Clearing up the water rules

President Trump, with little national fanfare, has laid to rest what was considered an overreach by landowners nationwide by beginning to scrap the so-called “Waters of the United States” rules of the Obama administration.

The rules were touted by environmentalists as protection of wetlands and streams but in practice were simply onerous efforts at controlling activity on private property.

Talk to any farmer in the area, for instance, and you’ll learn that the rules were being interpreted as declaring a drainage ditch in the middle of acres of crop or grazing land a “navigable water” and thus subject to orders and regulations by the Environmental Protection Agency and the U.S. Army Corps of Engineers.

It didn’t matter if the “stream” in question was only wet during the spring rains, it would be subject to orders and controls that could have had an impact on as much as 90 percent of the farmland in Ohio, according to the Ohio Farm Bureau Federation.

Trump didn’t exactly put a big red “X” over the rule but ordered the two federal agencies to review it and determine just what small bodies of water could be or should be subject to federal controls.

Confusion has abounded, with different federal regions of the Army Corps of Engineers and the EPA interpreting the rules differently, and state EPA officials interpreting it yet another way, too.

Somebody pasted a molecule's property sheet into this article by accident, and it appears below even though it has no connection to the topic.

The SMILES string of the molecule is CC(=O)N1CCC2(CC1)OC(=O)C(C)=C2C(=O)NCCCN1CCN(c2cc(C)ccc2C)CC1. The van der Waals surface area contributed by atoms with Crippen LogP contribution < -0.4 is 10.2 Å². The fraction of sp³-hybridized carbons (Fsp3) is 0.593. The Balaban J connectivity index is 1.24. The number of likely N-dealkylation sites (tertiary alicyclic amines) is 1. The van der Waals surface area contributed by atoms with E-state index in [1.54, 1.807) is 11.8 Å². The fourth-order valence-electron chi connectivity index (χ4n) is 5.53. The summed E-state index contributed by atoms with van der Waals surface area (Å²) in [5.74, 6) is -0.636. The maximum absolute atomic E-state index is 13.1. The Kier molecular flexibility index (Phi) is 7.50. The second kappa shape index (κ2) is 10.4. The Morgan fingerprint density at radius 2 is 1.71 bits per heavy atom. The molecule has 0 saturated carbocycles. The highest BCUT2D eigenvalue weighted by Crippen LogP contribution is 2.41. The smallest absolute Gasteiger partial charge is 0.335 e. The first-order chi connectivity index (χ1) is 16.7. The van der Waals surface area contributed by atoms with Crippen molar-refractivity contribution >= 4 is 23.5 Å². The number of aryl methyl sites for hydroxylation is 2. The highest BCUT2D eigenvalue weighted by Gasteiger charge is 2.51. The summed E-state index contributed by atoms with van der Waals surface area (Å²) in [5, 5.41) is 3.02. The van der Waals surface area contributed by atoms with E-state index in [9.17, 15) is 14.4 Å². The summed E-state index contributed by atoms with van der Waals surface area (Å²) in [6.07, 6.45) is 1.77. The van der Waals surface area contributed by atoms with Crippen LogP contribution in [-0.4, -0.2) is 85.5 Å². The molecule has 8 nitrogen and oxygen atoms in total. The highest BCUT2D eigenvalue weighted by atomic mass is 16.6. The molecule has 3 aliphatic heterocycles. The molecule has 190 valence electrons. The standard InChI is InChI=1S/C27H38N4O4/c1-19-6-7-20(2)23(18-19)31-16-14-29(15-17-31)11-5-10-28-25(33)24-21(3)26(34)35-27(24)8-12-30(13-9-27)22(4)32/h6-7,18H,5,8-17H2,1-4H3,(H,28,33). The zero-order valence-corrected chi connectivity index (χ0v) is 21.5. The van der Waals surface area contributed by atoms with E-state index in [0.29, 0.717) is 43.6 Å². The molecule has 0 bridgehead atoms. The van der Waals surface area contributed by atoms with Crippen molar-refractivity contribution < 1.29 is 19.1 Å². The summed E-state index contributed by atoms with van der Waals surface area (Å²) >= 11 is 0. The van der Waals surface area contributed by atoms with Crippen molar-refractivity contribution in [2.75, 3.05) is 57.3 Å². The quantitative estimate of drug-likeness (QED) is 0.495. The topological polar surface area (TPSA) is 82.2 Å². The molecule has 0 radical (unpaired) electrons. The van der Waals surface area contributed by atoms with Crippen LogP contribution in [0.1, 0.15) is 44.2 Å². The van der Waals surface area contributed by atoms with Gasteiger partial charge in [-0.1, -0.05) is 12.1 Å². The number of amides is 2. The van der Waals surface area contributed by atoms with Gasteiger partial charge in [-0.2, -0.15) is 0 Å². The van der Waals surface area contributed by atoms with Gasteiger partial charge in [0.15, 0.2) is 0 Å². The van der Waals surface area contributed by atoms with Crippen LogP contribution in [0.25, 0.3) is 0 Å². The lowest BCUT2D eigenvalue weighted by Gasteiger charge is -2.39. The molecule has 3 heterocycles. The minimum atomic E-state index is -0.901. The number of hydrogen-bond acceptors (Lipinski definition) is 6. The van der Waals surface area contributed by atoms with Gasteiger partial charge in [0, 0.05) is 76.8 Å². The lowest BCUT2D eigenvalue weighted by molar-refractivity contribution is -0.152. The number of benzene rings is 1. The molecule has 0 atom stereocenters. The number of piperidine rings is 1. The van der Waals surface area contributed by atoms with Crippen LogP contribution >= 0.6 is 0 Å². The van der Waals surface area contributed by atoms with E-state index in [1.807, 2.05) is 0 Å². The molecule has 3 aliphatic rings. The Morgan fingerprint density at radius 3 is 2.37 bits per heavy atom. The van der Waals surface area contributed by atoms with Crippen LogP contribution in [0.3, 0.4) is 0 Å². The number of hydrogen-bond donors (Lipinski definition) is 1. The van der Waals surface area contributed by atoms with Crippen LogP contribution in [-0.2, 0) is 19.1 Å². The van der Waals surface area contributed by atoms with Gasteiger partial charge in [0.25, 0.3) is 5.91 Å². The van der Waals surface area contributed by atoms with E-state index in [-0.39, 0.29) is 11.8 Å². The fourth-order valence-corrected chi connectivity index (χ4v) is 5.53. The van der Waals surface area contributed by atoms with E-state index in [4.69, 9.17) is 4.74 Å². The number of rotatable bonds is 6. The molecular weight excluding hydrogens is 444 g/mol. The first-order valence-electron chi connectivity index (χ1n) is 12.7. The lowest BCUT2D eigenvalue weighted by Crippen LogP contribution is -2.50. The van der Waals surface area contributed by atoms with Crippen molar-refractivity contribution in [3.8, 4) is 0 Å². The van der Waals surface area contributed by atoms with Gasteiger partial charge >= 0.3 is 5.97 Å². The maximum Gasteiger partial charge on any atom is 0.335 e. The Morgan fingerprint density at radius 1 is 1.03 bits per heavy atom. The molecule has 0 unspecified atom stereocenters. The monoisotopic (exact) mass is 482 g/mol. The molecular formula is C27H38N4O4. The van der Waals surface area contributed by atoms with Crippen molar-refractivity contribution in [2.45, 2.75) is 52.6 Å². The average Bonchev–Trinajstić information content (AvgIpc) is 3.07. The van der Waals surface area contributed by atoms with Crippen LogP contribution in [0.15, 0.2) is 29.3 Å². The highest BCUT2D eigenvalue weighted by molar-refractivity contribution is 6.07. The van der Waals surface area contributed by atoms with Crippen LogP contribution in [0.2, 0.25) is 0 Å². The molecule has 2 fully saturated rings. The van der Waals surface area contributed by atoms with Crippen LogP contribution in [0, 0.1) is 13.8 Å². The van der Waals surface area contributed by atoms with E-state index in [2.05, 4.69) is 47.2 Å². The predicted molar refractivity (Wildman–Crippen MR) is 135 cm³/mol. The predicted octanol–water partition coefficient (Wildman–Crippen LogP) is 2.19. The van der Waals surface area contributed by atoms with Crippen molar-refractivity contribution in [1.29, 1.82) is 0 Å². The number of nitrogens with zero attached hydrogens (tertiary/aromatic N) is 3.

Unlike Obama’s action to create the rules, Trump’s pen could only start the process of review, and possibly another year of hearings and development of new rules and writing new rules before anything different gets implemented.

Trump said he hopes the agencies follow the words of the late Justice Antonin Scalia in interpreting the original Clean Water Act of 1972 as being aimed at permanent bodies of water, not dry gulches in the middle of farms or potential subdivisions.

The good news is the “Waters of the United States” rule is on a stay thanks to a federal appellate court ruling.

The middling news is that it’s still on the books and could come back.

We can hope, for the sake of farmers, that the good news becomes permanent and the middling news doesn’t become bad.


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